Use of gene-editing tool corrects Pompe mutations in patient cells

New approach shows potential as 'efficacious, long-term therapy'

Margarida Maia, PhD avatar

by Margarida Maia, PhD |

Share this article:

Share article via email
An illustration of a DNA strand highlights its ribbon-like shape.

Researchers in the U.S. used a gene-editing tool in the lab to correct mutations known to cause infantile-onset Pompe disease, and this enabled patient-derived cells to produce a working version of the acid alpha-glucosidase (GAA) enzyme they lacked.

The approach “may offer an efficacious, long-term therapy,” the researchers wrote, adding that its “safety and feasibility will be explored going forward.”

Their work was detailed in “Base editing rescues acid [alpha]-glucosidase function in infantile-onset Pompe disease patient-derived cells,” a study published in Molecular Therapy Nucleic Acids.

In Pompe disease, mutations in the GAA gene result in no or a faulty GAA enzyme that does not break down glycogen, a large sugar molecule, as it normally does. This causes glycogen to build up to a toxic level in lysosomes, the cells’ recycling centers, leading to the disease’s symptoms.

Available enzyme replacement therapy can supply a working version of GAA to replace the faulty one. However, it requires lifelong, regular infusions, and it may not work well for everyone. Correcting the mutations, in contrast, would address the cause of the disease at once.

Recommended Reading
predicted genetic prevalence

Computer Simulations Could Help Design Gene Therapies for Pompe, Study Suggests

Gene-editing tool, used in cells, will now be tested in mouse models

To test this approach, the researchers used an adenine base editor or ABE — a type of gene-editing tool that can make precise changes to DNA. It works by converting one specific nucleotide, or a building block of the genetic code, into another.

First, the team identified three mutations in the GAA gene — c.2227C>T, c.2560C>T, and c.2608C>T — that can be targeted by ABE. These mutations are known to cause infantile-onset Pompe disease, in which symptoms appear within the first few months of life.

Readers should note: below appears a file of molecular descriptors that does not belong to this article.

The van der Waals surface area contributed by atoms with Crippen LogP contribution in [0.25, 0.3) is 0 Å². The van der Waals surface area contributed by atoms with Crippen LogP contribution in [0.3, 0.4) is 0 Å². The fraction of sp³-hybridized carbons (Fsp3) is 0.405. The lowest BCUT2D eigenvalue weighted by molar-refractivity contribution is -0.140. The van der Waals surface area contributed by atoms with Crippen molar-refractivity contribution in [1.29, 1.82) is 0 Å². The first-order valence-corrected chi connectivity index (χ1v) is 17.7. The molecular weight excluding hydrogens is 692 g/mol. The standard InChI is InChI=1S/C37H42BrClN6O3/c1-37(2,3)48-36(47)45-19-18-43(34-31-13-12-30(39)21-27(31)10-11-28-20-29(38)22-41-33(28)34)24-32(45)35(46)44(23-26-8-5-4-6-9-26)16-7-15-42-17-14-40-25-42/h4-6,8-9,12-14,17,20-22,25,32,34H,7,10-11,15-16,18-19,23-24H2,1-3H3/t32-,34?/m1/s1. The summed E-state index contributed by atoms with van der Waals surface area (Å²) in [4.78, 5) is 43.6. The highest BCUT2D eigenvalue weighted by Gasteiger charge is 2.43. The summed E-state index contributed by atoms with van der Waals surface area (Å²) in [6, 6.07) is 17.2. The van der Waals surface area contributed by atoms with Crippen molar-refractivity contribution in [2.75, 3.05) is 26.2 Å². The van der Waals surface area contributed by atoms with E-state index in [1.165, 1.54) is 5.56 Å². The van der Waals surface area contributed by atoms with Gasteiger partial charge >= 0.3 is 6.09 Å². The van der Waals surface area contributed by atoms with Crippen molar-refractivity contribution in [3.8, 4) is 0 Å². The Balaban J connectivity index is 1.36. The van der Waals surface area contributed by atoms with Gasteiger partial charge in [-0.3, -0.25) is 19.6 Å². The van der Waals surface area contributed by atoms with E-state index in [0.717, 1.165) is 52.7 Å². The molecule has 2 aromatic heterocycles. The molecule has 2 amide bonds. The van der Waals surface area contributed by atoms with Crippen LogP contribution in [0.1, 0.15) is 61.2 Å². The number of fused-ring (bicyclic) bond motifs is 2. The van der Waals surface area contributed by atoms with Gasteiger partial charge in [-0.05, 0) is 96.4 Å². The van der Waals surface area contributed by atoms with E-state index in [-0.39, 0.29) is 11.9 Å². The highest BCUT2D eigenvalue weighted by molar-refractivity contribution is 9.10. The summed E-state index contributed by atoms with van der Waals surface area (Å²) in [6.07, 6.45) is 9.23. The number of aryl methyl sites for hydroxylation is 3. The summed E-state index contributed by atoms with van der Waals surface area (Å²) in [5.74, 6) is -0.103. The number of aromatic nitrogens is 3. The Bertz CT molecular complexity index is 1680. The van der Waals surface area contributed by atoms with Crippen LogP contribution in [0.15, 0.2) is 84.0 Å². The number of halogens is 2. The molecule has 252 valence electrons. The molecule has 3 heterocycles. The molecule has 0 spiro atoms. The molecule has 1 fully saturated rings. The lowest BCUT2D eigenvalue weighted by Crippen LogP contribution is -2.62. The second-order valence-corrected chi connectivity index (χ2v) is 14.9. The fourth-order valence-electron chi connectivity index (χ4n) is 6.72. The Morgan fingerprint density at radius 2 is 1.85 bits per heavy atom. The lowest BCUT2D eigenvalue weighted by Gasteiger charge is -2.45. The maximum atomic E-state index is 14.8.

Cells were isolated from the skin of three children with infantile-onset Pompe disease; each child carried one of the three mutations. In the lab, the cells were modified by inserting a gene with the instructions to produce ABE and a guide molecule to lead the way to the specific point in DNA that ABE needs to correct.

When the researchers looked at how many cells had their mutation correct, they found that most cells (96%) with the c.2227C>T mutation had the right editing. For c.2608C>T, the proportion of cells with the right editing was 68%. For c.2560C>T, the most common mutation causing infantile-onset Pompe disease, it was 32%.

[Gene-editing tool] was found to efficiently correct all three variants [mutations], leading to the production of functional GAA enzyme, with minimal off-target editing.

These mutations are located in a region in which no other potential targets are present within the editing window, minimizing the risk of off-target or unintended changes.

“ABE was found to efficiently correct all three variants [mutations], leading to the production of functional GAA enzyme, with minimal off-target editing,” the researchers wrote. 

After editing, production of the GAA enzyme increased to about 66% of the normal level. At about one month, the enzyme’s activity was between 82 to 130 units per milligram of protein, “which falls within the normal range,” according to the researchers.

In the cells where GAA enzyme levels were higher, the level of the LAMP2 protein, involved in the degradation of proteins in response to stress, was significantly decreased. Like GAA, LAMP2 is found in lysosomes, the compartments in cells that break down and recycle molecules.

“Future work will assess base editing outcomes and impact on Pompe pathology [disease mechanisms] in two mouse models,” the researchers wrote. These mice will be engineered to carry the c.2227C>T or c.2560C>T mutation, the team noted.